The End Comes Way Too Soon

Jan. 20, 2017

By Eric Capper

When my phone rang in the middle of a meeting Wednesday morning and that familiar picture of Zach Orr popped up on my screen, I figured he was just calling to say he was back in town and we should get together for lunch. It's the same picture of him that I've had in my phone since Jan. 1, 2014. It's a picture of him wearing a hat that reads "Heart of Dallas Bowl Champions." It was a joyous moment when he was celebrating the culmination of a great Mean Green career with his teammates at the Cotton Bowl.

However, this phone call was different. There was the usual small talk questions from him, "how's the family," "how's recruiting going," etc. But, there was something in his voice that didn't sound right. "I was calling to tell you before you heard it from anyone else, I've been to a couple doctors and they found something wrong with my spine. My football career is over." It was like he almost said it in passing.

Wait. What? This can't be right. You are in the absolute prime of your career. You finally earned your way into the starting lineup this year, and not only led your team in tackles, but you finished ninth in the entire NFL. You earned All-Pro honors. You played 92 percent of your team's defensive snaps. Your head coach John Harbaugh said about you, "he's going to become one of the best linebackers in football." You are in a contract year, and will soon be financially rewarded for all of that hard work. This is the apex of your football career, there is no way that can be taken away from you.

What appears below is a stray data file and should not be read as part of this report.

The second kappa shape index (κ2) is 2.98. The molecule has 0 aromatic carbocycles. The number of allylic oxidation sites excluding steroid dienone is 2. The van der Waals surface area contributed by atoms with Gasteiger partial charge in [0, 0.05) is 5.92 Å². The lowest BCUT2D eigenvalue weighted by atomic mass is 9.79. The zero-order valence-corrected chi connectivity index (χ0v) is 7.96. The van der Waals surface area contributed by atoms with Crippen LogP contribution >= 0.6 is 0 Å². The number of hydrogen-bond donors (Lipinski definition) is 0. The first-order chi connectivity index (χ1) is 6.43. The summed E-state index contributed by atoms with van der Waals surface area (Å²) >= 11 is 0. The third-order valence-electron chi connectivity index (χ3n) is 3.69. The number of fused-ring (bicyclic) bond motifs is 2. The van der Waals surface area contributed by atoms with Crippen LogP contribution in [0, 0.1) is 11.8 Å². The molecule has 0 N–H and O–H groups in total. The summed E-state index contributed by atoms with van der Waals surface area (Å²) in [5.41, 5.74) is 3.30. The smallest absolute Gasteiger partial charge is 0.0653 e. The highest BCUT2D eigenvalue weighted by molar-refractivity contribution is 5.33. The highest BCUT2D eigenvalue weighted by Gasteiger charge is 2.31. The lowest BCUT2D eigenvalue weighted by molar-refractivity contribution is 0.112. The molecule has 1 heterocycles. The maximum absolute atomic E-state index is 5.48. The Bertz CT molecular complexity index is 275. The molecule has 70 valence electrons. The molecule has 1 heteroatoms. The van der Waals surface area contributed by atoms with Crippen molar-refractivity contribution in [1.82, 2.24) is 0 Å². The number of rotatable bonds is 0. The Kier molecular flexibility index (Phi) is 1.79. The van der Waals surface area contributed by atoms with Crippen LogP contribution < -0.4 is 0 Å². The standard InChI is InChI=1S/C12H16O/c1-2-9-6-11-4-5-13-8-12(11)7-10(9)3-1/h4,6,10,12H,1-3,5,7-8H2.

Those of us who work in college athletics do so for different reasons. For some it's just a job. Others love being around sports and it affords them that ability. For myself and many others it's because we feel like we can make a difference in the lives of 18-22 year-old young people, who also happen to be student-athletes. Our mission statement for North Texas Athletics is "Building champions and preparing leaders through the pursuit of perfection in academics, athletics and life." Simple and to the point. In over 20 years in college athletics I've worked with thousands of student-athletes. If I have helped only a few become better, more productive members of society, I consider my work a success.

The unexpected effect of my job over the years was the impact that those same 18-22 year olds would have on me. I expected that they would come in as freshmen, I would work with them for four or five years, they would graduate and I would never hear from them again unless they came back for a game at homecoming. How wrong I was. They have become my friends. I go to their weddings. I know their families and they know mine. We go to dinner. We play golf. I celebrate their careers and accomplishments, whether it be as a professional athlete, a coach, a motivational speaker or an insurance salesman. Not a week goes by when I don't hear from at least one former student-athlete via text, phone call or social media. They will be a part of my life forever, and I wouldn't want it any other way.